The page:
Massachusetts, the Lemelson-MIT Program was established in 1994
by the late independent inventor Jerome H. Lemelson and his wife,
Dorothy. The Program celebrates inventor/innovator role models through
outreach activities and annual awards including the world's largest
for invention, the $500,000 Lemelson-MIT Prize. The Program encourages
young Americans to pursue careers in the fields of science, engineering,
technology and entrepreneurship. The Lemelson-MIT Program is funded
by the Lemelson Foundation, which supports other invention initiatives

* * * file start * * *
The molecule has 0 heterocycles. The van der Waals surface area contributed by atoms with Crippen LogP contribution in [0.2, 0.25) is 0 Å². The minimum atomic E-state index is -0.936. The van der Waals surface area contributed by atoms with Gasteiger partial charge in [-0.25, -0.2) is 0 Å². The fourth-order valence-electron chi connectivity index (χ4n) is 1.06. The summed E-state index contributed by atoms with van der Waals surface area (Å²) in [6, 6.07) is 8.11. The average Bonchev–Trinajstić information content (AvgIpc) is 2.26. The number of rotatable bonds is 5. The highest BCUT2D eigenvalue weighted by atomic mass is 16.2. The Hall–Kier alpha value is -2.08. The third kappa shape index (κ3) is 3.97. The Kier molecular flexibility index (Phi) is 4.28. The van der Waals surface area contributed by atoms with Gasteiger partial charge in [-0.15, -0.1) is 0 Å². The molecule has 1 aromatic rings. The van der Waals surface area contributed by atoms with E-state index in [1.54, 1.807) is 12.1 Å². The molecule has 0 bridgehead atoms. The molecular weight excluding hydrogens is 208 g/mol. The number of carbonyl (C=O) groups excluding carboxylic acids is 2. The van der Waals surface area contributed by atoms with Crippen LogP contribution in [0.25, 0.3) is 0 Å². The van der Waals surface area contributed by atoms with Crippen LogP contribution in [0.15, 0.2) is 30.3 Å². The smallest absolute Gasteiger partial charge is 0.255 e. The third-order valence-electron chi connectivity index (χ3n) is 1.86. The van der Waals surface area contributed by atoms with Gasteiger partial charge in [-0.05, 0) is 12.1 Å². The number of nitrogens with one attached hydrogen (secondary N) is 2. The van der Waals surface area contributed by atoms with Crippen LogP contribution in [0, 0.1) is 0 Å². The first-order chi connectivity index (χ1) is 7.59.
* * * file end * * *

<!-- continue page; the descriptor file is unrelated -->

at the Smithsonian's National Museum of American History, Hampshire
College, the National Collegiate Inventors and Innovators Alliance
and the University of Nevada, Reno.
Last year's winners, Dr. Stanley N. Cohen and Dr. Herbert W. Boyer
are credited with launching the biotechnology industry through three
seminal patents on gene cloning. The first winner of the Lemelson-MIT
Prize was William Bolander, an automotive engineer whose technological
innovations have greatly improved both passenger safety and automotive
performance. Also this year, the Awards Program presented an honorary
Lifetime Achievement Award for career-long accomplishments to Dr.
Gertrude Elion, Nobel Prize winner in medicine, co-creator of two
of the first successful drugs to combat acute leukemia, and holder
of 45 patents for inventing numerous lifesaving drugs from 1944